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Inspection Summary


Overall summary & rating

Good

Updated 23 July 2019

Window to the Womb is operated by Judge Limited, and is located in Balby; a suburb of Doncaster, in the county of South Yorkshire. The service operates under a franchise agreement with Window to the Womb (Franchise) Ltd. The service is an independent healthcare provider offering antenatal ultrasound imaging and diagnostic services to self-funding or private patients over 16 years of age.

Window to the Womb (Doncaster) has separated their services into two clinics. These are comprised of a ‘Firstscan’ clinic, which specialises in early pregnancy scans (from six to 15 weeks of pregnancy), and a ‘Window to the Womb’ clinic, which offers later pregnancy scans (from 16 weeks of pregnancy).

We inspected the service using our comprehensive inspection methodology. We carried out a short-announced inspection on 21 May 2019; giving staff two working days’ notice. We had to conduct a short-announced inspection because the service was only open if patient demand required it.

To get to the heart of patients’ experiences of care and treatment, we ask the same five questions of all services: are they safe, effective, caring, responsive to people's needs, and well-led? Where we have a legal duty to do so we rate services performance against each key question as outstanding, good, requires improvement or inadequate.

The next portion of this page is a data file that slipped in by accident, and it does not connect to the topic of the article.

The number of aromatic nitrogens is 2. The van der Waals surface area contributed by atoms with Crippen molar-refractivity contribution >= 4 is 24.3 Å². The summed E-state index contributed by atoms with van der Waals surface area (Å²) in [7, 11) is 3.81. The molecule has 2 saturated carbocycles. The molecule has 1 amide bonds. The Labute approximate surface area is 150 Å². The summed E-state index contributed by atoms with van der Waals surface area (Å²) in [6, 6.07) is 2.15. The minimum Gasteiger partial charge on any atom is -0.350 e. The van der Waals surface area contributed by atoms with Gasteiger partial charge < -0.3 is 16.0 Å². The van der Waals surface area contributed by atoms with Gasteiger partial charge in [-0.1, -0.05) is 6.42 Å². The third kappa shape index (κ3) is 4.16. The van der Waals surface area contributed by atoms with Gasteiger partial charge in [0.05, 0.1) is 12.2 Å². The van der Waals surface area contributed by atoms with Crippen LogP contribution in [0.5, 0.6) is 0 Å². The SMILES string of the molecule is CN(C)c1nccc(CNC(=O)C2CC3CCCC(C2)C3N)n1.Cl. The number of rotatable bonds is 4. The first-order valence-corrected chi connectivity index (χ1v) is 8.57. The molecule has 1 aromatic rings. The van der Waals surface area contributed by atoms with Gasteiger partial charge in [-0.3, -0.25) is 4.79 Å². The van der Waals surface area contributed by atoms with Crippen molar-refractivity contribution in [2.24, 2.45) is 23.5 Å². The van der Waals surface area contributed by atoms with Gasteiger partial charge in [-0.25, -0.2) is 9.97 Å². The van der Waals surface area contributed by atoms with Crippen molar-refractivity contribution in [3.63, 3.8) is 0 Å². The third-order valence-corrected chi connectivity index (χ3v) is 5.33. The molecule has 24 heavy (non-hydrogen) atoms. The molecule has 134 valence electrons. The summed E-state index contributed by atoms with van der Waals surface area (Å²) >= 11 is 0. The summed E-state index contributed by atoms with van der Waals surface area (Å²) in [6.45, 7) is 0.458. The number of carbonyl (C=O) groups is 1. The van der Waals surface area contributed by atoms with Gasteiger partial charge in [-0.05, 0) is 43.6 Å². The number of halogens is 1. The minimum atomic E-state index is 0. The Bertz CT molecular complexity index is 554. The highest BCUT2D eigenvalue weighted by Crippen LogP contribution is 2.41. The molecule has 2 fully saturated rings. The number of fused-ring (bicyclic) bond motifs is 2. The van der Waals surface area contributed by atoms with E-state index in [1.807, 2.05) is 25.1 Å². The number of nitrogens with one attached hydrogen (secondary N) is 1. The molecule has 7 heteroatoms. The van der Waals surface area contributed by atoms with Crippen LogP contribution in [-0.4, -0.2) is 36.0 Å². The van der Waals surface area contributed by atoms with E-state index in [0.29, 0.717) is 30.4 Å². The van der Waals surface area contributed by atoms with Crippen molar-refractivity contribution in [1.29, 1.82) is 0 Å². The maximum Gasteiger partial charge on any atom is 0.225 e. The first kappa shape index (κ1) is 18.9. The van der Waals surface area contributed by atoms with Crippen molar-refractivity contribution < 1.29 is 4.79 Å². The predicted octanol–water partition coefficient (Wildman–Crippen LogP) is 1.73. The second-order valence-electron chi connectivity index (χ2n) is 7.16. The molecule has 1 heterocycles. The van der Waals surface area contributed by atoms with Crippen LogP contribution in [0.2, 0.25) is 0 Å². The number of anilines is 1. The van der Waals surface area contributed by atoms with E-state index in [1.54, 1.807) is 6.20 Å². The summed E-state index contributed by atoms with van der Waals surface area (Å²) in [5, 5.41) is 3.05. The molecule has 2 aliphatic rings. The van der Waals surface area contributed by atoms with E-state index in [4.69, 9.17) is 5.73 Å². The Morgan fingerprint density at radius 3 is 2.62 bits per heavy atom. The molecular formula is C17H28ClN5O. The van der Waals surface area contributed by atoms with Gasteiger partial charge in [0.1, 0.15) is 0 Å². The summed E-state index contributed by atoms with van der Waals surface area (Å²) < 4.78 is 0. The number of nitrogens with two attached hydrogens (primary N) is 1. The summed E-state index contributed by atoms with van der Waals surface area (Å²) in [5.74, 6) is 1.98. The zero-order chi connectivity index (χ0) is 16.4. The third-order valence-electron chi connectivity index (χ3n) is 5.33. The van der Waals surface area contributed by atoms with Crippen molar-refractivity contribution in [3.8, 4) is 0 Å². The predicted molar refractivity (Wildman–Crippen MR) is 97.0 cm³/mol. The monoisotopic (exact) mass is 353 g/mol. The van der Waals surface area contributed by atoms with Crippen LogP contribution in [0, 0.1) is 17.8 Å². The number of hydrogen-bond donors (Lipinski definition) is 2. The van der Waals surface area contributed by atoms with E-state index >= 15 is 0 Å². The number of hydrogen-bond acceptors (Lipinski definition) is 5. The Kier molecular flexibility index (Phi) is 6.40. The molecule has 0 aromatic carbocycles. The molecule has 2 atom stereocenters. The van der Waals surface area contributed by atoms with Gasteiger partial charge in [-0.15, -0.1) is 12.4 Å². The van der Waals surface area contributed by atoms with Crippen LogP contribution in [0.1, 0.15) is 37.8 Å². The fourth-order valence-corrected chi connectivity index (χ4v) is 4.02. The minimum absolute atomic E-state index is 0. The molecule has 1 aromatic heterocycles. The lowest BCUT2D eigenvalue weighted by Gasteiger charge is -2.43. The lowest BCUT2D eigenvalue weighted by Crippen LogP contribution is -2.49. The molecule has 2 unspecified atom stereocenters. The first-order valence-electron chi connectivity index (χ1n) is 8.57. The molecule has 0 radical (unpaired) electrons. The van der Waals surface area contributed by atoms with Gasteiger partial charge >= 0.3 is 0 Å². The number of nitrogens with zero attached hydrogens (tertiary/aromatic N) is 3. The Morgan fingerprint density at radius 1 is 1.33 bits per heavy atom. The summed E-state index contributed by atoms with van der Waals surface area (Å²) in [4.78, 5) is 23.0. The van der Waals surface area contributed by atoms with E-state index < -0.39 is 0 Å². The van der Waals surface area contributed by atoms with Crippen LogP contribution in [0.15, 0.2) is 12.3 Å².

Throughout the inspection, we took account of what people told us and how the provider understood and complied with fundamental standards.

Services we rate

We had not previously inspected this service. We rated it as Good overall.

We found the following areas of good practice:

  • The service made sure staff were competent for their roles. Staff had the right qualifications, skills, training and experience to keep people safe from harm and deliver effective care and treatment. There were established referral pathways to NHS antenatal care providers.

  • Staff understood how to protect patients from abuse and the service had systems to do so.

  • There were clear processes for staff to raise concerns and report incidents; and staff understood their roles and responsibilities. The service treated concerns and complaints seriously, and had systems to investigate them. Lessons learned were shared with the whole team and the wider service.